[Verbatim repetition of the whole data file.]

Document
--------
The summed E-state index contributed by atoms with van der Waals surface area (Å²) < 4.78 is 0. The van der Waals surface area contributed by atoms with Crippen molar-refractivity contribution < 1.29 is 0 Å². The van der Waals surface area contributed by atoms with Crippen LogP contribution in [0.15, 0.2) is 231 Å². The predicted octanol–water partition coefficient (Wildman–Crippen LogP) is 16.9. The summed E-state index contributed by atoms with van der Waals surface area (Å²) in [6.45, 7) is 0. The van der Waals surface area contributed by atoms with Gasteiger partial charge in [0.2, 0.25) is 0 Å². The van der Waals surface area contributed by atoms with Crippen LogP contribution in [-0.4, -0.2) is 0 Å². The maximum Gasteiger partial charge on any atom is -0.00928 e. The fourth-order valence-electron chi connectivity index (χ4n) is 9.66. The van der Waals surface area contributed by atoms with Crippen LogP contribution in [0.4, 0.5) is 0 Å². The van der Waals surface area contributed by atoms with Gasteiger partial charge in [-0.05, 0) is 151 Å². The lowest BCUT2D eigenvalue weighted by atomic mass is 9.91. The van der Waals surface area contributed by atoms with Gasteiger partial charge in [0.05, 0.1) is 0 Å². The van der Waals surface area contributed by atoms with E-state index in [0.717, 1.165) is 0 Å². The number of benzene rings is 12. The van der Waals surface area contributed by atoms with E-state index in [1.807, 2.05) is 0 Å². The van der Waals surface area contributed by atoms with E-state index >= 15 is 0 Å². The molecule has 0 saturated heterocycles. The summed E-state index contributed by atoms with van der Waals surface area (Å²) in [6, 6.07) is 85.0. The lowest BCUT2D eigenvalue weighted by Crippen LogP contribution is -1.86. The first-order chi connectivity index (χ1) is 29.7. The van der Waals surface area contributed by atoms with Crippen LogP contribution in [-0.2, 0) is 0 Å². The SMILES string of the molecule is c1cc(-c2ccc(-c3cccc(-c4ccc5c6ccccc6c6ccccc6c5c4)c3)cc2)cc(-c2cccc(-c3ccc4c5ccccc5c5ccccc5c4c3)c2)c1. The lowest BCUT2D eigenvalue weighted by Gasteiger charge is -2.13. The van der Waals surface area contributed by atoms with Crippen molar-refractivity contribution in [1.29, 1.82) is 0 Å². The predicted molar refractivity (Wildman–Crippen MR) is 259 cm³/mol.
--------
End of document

The summed E-state index contributed by atoms with van der Waals surface area (Å²) < 4.78 is 0. The van der Waals surface area contributed by atoms with Crippen molar-refractivity contribution < 1.29 is 0 Å². The van der Waals surface area contributed by atoms with Crippen LogP contribution in [0.15, 0.2) is 231 Å². The predicted octanol–water partition coefficient (Wildman–Crippen LogP) is 16.9. The summed E-state index contributed by atoms with van der Waals surface area (Å²) in [6.45, 7) is 0. The van der Waals surface area contributed by atoms with Gasteiger partial charge in [0.2, 0.25) is 0 Å². The van der Waals surface area contributed by atoms with Crippen LogP contribution in [-0.4, -0.2) is 0 Å². The maximum Gasteiger partial charge on any atom is -0.00928 e. The fourth-order valence-electron chi connectivity index (χ4n) is 9.66. The van der Waals surface area contributed by atoms with Crippen LogP contribution in [0.4, 0.5) is 0 Å². The van der Waals surface area contributed by atoms with Gasteiger partial charge in [-0.05, 0) is 151 Å². The lowest BCUT2D eigenvalue weighted by atomic mass is 9.91. The van der Waals surface area contributed by atoms with Gasteiger partial charge in [0.05, 0.1) is 0 Å². The van der Waals surface area contributed by atoms with E-state index in [0.717, 1.165) is 0 Å². The number of benzene rings is 12. The van der Waals surface area contributed by atoms with E-state index in [1.807, 2.05) is 0 Å². The van der Waals surface area contributed by atoms with E-state index >= 15 is 0 Å². The molecule has 0 saturated heterocycles. The summed E-state index contributed by atoms with van der Waals surface area (Å²) in [6, 6.07) is 85.0. The lowest BCUT2D eigenvalue weighted by Crippen LogP contribution is -1.86. The first-order chi connectivity index (χ1) is 29.7. The van der Waals surface area contributed by atoms with Crippen LogP contribution in [-0.2, 0) is 0 Å². The SMILES string of the molecule is c1cc(-c2ccc(-c3cccc(-c4ccc5c6ccccc6c6ccccc6c5c4)c3)cc2)cc(-c2cccc(-c3ccc4c5ccccc5c5ccccc5c4c3)c2)c1. The lowest BCUT2D eigenvalue weighted by Gasteiger charge is -2.13. The van der Waals surface area contributed by atoms with Crippen molar-refractivity contribution in [1.29, 1.82) is 0 Å². The predicted molar refractivity (Wildman–Crippen MR) is 259 cm³/mol.